Garage Door Opener

Breathing new life into (not-so-)old crap.


You know, I feel like I could write a whole other blog entitled Making Crap Last a Little Longer. It seems like our world is increasingly surrounded with disposable stuff that isn’t meant to last very long. I don’t know if that’s actually true- it’s possible that our parents’ generation’s stuff just seems more durable because only the durable stuff survived for us to admire. It’s also possible that disposable stuff isn’t a bad thing- if production and recycling are now so efficient that it’s cheaper to replace things, maybe that’s good?

All I know for sure is that I hate it when something that’s only a few years old fails for no good reason. The good news is, most stuff can be brought back to life relatively easily. Modern technology works in our favor here- basic electronics like ICs, PCBs, and so forth are very close to bulletproof. If a gadget breaks, it’s almost certainly because of something trivial that’s easy to fix. Common suspects are anything that can move. Switches, and battery terminals, for example. If something is really old, electrolytic capacitors are a common failure point. Every one of those is an easy repair with off-the-shelf parts, and it usually only takes a few minutes. Furthermore, a device often has a single point of weakness that, when addressed, can double the life of it.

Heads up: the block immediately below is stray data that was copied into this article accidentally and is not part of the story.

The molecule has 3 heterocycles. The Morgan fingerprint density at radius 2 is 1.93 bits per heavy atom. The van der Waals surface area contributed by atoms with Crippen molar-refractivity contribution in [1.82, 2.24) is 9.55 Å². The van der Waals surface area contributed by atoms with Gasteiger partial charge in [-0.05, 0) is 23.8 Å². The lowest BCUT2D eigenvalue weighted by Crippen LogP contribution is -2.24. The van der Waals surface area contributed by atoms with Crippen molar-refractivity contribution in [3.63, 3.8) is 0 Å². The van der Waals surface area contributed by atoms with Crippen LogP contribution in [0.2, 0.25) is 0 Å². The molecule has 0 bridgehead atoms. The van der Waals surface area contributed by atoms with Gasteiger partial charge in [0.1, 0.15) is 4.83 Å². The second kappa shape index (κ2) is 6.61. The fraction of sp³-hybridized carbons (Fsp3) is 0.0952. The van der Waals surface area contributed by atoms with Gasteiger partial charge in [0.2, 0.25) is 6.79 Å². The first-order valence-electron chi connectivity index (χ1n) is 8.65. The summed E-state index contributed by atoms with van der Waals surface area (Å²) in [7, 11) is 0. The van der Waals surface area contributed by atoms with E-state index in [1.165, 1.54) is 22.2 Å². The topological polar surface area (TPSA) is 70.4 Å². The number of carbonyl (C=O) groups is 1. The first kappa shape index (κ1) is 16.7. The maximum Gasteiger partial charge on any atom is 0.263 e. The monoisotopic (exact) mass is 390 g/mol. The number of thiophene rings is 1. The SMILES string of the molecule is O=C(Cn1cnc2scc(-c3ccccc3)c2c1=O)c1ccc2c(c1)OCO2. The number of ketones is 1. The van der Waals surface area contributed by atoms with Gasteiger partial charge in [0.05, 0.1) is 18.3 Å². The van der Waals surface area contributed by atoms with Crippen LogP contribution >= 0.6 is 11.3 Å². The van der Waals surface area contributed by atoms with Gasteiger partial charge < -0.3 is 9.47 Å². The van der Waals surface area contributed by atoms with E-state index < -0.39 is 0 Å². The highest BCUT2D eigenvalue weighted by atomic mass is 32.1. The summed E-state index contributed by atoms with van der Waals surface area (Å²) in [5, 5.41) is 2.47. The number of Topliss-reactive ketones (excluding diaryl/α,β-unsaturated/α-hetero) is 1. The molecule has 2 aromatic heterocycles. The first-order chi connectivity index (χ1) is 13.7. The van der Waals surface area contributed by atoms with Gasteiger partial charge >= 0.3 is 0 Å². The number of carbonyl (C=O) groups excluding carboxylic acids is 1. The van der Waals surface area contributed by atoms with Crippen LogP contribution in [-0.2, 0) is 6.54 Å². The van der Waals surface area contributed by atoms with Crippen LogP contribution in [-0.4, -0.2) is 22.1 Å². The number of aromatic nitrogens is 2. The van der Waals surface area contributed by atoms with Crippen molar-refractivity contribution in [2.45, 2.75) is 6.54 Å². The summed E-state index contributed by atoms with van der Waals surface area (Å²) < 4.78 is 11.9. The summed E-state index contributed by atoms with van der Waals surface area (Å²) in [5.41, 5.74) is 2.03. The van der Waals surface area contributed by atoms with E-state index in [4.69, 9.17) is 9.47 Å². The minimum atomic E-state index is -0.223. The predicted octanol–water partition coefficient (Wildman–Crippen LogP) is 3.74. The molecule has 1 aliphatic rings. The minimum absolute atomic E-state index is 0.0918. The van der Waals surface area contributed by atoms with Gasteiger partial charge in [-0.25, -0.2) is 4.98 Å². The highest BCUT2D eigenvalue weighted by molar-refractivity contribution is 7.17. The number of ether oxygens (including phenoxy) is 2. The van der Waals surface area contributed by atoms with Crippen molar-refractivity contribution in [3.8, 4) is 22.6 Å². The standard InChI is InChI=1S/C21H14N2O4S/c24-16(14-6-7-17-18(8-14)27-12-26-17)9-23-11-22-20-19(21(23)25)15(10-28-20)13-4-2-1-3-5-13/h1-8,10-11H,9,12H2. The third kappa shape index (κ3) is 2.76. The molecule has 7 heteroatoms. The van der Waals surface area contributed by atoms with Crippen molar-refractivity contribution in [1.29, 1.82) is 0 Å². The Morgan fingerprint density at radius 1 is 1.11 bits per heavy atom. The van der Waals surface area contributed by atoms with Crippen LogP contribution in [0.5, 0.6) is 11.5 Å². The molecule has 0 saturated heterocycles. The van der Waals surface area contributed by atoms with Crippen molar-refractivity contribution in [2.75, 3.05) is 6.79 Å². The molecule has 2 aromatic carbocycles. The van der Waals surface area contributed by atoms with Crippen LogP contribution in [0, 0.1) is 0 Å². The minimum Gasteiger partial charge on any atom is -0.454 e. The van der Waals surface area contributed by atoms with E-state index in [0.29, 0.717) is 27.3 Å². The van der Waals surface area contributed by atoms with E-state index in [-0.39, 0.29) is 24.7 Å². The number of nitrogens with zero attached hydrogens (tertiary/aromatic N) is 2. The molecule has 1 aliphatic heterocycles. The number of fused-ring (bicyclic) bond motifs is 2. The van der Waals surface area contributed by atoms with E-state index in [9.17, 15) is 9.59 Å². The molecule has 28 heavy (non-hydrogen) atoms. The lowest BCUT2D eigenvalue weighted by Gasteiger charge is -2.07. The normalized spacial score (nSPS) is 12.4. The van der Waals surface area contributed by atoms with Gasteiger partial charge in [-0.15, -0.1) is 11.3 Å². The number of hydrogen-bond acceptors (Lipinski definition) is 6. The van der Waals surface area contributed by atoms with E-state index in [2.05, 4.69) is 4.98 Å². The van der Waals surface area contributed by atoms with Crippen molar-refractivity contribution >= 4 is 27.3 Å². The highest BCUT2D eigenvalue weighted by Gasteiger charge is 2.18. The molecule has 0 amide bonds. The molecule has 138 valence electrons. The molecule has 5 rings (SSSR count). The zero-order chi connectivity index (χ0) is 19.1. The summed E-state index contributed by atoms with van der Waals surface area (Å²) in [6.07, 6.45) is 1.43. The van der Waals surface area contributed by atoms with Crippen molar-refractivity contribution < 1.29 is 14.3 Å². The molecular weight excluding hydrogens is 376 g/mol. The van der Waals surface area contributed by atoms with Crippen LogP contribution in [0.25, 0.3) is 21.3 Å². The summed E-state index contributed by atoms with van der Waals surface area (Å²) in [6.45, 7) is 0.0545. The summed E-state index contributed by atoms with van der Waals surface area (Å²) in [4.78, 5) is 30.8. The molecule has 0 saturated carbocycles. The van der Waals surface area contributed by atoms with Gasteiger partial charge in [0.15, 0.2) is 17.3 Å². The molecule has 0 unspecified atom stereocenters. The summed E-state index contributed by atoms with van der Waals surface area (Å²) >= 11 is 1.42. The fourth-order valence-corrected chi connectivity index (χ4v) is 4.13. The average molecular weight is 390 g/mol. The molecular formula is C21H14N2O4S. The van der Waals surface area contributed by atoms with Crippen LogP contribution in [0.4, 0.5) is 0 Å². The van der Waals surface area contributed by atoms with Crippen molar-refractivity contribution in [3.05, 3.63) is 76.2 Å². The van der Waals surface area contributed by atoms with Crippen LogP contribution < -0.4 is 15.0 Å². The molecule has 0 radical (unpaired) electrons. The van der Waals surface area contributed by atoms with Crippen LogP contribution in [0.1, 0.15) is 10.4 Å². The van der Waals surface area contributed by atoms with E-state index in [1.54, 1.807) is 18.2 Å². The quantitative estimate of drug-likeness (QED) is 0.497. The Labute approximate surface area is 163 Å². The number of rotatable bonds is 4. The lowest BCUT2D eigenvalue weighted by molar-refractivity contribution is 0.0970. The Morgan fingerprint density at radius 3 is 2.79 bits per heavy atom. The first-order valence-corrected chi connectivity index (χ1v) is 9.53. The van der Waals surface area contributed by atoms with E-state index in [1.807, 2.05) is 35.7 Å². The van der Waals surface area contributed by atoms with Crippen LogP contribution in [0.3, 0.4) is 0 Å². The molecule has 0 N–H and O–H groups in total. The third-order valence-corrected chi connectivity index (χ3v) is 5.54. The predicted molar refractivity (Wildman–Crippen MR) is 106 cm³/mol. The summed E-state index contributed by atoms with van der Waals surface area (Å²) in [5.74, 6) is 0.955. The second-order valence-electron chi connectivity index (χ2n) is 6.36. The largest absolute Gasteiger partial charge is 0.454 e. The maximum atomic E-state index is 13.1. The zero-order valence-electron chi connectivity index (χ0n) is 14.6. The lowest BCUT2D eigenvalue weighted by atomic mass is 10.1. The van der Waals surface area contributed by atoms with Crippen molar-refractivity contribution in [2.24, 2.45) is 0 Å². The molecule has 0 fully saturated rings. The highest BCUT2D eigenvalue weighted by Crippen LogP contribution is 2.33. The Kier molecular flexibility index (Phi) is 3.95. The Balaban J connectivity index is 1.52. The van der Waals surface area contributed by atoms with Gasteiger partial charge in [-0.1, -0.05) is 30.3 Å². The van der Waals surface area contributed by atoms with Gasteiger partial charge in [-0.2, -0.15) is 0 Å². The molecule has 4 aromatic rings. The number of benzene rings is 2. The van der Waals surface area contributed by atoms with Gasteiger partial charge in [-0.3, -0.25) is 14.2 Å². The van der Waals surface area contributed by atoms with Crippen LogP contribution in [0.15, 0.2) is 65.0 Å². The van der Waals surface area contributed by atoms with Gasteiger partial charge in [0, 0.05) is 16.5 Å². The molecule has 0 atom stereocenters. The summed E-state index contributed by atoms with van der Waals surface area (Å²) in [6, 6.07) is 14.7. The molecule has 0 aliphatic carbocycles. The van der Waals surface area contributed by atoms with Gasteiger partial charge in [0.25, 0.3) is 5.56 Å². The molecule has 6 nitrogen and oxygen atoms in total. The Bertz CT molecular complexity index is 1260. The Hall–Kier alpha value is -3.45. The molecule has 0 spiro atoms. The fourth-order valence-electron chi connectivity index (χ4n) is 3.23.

My garage door opener has been acting increasingly flaky over the past couple of months. The door would open partway and stop. Or it would take a couple of presses to get the door to move at all. Finally, last night, it died completely. The opener motor works fine from the hardwired button inside the garage, so clearly the transmitter is at fault. It’s only about six years old, so the failure is very premature, in my book. Time for exploratory surgery!